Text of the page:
What lessons can we learn from Moses, the greatest leader in Jewish history, who took a downtrodden collection of slaves out of Egypt, protected them from surrounding enemies in the desert for 40 years, and helped shape them into a nation as he led them to the edge of the Promised Land?
Of course, it helped his credibility to have God as his champion. But the qualities that, presumably, made God choose Moses in the first place as the vehicle for this collective transformation included several traits that Netanyahu and Trump are sorely lacking.
One is a fierce love of his people — ALL of his people. Even though they drove him crazy at times, Moses was passionate in their defense — to the point of refusing God’s offer (in this past week’s Torah reading) to make Moses the leader of a new people and wipe out the Israelites for worshipping the Golden Calf.
If You won’t forgive the Israelites, Moses says to God, “blot me, I pray Thee, out of Thy book which Thou hast written,” referring to the Torah.
From an early age, Moses had a passion for justice and a willingness to act, slaying an Egyptian taskmaster who was beating a Jewish slave and protecting seven sisters at the well in Midian from a group of hostile attackers. (He didn’t claim he had bone spurs to avoid the struggles.)
In addition, Moses had the ability to listen to the advice of others, as when his father-in-law, Yitro, taught him to delegate, appointing judges to settle the people’s disputes. He took great care not to abuse his powers and swore to the rebellious Korach that he took no gifts or favors from others. (No cigars or cases of champagne for Moses.)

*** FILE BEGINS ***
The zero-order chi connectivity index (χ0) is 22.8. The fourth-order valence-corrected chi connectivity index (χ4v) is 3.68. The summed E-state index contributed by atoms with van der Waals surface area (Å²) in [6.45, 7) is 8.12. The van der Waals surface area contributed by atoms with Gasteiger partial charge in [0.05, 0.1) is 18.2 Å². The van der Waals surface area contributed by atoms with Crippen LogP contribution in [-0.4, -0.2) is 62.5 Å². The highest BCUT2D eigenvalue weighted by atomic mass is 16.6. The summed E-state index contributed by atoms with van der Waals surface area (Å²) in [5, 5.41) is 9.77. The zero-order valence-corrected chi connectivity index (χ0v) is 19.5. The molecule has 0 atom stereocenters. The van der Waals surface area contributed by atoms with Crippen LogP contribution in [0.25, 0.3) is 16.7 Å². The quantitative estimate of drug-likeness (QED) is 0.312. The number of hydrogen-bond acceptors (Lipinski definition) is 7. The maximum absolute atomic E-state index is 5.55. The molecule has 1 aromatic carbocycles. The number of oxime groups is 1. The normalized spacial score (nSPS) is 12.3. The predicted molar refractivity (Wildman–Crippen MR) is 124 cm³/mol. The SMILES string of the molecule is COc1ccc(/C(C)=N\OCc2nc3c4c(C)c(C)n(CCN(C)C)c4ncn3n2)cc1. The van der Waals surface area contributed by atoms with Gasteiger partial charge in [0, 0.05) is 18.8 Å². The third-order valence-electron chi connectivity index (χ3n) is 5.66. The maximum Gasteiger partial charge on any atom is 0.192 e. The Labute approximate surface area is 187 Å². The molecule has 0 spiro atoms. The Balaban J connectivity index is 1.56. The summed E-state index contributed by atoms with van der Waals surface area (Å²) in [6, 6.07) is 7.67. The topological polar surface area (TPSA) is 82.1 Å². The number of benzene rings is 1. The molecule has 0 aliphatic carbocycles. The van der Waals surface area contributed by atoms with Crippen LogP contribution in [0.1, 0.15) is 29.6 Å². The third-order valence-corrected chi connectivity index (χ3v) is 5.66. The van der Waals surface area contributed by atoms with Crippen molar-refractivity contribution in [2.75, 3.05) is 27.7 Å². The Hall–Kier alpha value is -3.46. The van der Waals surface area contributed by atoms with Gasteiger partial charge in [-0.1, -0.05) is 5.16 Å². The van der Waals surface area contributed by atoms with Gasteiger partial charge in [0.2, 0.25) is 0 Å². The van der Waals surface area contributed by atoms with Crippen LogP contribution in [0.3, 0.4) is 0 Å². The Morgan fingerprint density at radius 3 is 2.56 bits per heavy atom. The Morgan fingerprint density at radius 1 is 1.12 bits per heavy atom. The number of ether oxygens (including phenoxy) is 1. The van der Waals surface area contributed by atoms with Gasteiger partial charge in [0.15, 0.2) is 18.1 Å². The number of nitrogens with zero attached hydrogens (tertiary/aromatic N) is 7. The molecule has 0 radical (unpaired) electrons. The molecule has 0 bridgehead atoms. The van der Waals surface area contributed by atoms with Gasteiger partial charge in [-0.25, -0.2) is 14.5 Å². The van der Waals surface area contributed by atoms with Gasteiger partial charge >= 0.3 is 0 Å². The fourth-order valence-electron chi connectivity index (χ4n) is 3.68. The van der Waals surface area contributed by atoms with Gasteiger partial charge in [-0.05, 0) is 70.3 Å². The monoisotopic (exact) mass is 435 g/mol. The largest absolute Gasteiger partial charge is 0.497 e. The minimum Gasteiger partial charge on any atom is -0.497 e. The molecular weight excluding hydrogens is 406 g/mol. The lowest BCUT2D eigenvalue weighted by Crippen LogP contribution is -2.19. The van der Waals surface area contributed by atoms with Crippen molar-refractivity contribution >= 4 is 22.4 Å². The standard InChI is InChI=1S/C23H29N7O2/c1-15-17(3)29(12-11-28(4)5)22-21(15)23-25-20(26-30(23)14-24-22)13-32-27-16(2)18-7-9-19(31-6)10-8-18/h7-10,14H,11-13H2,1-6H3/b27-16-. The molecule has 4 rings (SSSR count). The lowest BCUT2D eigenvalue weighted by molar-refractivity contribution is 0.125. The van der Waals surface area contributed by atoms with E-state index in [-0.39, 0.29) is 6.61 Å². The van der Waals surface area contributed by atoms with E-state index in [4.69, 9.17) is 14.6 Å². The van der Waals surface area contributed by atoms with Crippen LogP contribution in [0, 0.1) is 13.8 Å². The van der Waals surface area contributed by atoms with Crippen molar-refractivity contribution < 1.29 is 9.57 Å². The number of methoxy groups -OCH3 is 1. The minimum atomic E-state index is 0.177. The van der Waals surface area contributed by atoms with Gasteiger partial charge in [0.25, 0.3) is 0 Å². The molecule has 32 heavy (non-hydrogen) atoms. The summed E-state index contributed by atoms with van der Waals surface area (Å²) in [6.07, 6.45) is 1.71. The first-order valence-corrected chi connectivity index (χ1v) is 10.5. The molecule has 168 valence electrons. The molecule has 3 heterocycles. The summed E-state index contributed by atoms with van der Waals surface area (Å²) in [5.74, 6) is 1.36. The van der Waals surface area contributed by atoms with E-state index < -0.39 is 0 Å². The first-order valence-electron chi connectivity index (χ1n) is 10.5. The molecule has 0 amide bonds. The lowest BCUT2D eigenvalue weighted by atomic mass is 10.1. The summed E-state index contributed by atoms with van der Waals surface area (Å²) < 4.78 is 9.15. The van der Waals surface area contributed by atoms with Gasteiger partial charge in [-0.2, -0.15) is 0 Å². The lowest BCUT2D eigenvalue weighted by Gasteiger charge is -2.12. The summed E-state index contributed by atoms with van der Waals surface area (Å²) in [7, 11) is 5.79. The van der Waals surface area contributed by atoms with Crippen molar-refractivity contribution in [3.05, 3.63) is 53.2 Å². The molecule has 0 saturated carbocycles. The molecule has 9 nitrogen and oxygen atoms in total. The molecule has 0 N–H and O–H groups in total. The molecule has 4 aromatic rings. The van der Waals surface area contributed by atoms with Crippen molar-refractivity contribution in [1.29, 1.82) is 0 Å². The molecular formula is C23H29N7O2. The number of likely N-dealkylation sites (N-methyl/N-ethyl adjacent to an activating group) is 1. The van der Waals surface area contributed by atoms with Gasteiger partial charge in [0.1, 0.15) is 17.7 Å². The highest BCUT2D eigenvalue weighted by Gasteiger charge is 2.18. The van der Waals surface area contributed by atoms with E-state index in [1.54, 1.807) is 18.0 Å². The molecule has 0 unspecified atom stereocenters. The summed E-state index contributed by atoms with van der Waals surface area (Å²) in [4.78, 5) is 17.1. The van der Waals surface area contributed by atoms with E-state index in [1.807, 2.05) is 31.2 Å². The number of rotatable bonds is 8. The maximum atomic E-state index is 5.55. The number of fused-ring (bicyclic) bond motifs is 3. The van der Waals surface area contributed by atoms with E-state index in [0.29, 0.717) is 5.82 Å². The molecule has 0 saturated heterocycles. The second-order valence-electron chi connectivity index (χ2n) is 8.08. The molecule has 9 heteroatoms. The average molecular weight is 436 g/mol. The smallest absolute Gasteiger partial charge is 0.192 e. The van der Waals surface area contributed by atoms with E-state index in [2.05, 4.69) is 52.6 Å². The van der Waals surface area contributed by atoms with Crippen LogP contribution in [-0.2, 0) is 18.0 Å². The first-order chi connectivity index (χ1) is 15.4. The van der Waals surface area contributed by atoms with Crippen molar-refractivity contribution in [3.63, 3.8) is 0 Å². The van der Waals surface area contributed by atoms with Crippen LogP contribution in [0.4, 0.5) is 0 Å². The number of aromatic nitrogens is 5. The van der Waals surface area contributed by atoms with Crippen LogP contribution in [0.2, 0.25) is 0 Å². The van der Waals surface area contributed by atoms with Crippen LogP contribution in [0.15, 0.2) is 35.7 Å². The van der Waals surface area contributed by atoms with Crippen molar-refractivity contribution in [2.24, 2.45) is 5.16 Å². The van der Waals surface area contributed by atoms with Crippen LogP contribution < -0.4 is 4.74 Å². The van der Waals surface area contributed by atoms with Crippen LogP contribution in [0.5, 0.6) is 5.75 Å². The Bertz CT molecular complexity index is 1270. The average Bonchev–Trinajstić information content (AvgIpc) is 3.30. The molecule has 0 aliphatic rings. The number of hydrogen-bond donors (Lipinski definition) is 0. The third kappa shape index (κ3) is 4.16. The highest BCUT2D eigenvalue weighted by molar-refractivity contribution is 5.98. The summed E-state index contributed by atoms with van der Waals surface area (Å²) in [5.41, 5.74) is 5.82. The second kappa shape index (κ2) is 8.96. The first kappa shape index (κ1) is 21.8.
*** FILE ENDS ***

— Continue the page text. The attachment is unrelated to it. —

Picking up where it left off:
And perhaps above all, despite his unique relationship with God and leadership of the Jewish people, he possessed humility. In fact, the Torah describes him as “more humble than anyone on the face of the earth” (Numbers, 12:3). (Are you listening, Bibi and Donald?)
Moses was not an orator; he stuttered. But he had the qualities of authenticity and sincerity that made his words and actions hold up.
“Moses was a visionary leader,” my late friend Michael Hammer wrote in his pioneering best-seller on management, “Re-engineering The Corporation.” “He persuaded the children of Israel that they should go forward toward a land of milk and honey when all they could see around them was sand. One man couldn’t force a whole people to set off into the desert; he had to inspire them with his vision. He also set a personal example,” Michael wrote, noting that at the Red Sea, with the Egyptians in hot pursuit, it was Moses who led the Israelites into the waters, which soon parted as they marched to freedom.
We’re not asking Netanyahu or Trump to take such dramatic steps, but it would be helpful if they had the courage to dip their toes into collaborative conversation with those who hold other views.
At a time of troubling questions in America and Israel about the erosion of moral governance, we are reminded that authentic leadership, which goes deeper than merely having the votes and the power, is critical to lasting success. True leaders should be committed to working for and bringing together all the people, not just those who favor them. Those they serve would do well to demand such commitment rather than make excuses for perceived deep flaws.
In brief, don’t settle for less.